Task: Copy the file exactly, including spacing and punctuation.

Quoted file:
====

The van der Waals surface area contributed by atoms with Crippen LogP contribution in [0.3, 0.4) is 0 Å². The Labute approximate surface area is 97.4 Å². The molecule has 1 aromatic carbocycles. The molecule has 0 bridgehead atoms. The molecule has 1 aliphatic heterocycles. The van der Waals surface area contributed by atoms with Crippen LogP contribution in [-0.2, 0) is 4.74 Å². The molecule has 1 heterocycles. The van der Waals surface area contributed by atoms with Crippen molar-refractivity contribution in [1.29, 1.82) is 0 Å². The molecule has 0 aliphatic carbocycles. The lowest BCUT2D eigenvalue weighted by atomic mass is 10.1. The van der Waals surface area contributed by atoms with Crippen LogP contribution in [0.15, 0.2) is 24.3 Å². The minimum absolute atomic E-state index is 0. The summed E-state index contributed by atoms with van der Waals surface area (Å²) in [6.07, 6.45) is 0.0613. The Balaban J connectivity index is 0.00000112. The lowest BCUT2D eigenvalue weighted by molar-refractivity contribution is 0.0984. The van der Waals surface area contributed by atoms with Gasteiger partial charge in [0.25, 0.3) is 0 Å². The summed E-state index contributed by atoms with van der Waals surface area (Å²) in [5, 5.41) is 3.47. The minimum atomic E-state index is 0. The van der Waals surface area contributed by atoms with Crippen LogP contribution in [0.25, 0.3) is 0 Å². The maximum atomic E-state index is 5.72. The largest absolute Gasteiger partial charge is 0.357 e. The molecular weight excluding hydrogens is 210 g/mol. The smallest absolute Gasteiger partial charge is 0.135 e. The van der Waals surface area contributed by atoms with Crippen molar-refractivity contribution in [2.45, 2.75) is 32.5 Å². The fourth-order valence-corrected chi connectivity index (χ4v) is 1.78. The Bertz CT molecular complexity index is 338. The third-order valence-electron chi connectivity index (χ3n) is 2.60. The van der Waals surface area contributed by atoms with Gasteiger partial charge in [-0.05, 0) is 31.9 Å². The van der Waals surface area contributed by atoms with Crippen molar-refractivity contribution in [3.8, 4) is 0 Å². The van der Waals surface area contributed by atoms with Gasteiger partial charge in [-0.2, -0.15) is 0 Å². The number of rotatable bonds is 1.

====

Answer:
The van der Waals surface area contributed by atoms with Crippen LogP contribution in [0.3, 0.4) is 0 Å². The Labute approximate surface area is 97.4 Å². The molecule has 1 aromatic carbocycles. The molecule has 0 bridgehead atoms. The molecule has 1 aliphatic heterocycles. The van der Waals surface area contributed by atoms with Crippen LogP contribution in [-0.2, 0) is 4.74 Å². The molecule has 1 heterocycles. The van der Waals surface area contributed by atoms with Crippen molar-refractivity contribution in [1.29, 1.82) is 0 Å². The molecule has 0 aliphatic carbocycles. The lowest BCUT2D eigenvalue weighted by atomic mass is 10.1. The van der Waals surface area contributed by atoms with Crippen LogP contribution in [0.15, 0.2) is 24.3 Å². The minimum absolute atomic E-state index is 0. The summed E-state index contributed by atoms with van der Waals surface area (Å²) in [6.07, 6.45) is 0.0613. The Balaban J connectivity index is 0.00000112. The lowest BCUT2D eigenvalue weighted by molar-refractivity contribution is 0.0984. The van der Waals surface area contributed by atoms with Gasteiger partial charge in [0.25, 0.3) is 0 Å². The summed E-state index contributed by atoms with van der Waals surface area (Å²) in [5, 5.41) is 3.47. The minimum atomic E-state index is 0. The van der Waals surface area contributed by atoms with Crippen LogP contribution in [0.25, 0.3) is 0 Å². The maximum atomic E-state index is 5.72. The largest absolute Gasteiger partial charge is 0.357 e. The molecular weight excluding hydrogens is 210 g/mol. The smallest absolute Gasteiger partial charge is 0.135 e. The van der Waals surface area contributed by atoms with Crippen molar-refractivity contribution in [2.45, 2.75) is 32.5 Å². The fourth-order valence-corrected chi connectivity index (χ4v) is 1.78. The Bertz CT molecular complexity index is 338. The third-order valence-electron chi connectivity index (χ3n) is 2.60. The van der Waals surface area contributed by atoms with Gasteiger partial charge in [-0.05, 0) is 31.9 Å². The van der Waals surface area contributed by atoms with Crippen molar-refractivity contribution in [3.8, 4) is 0 Å². The van der Waals surface area contributed by atoms with Gasteiger partial charge in [-0.2, -0.15) is 0 Å². The number of rotatable bonds is 1.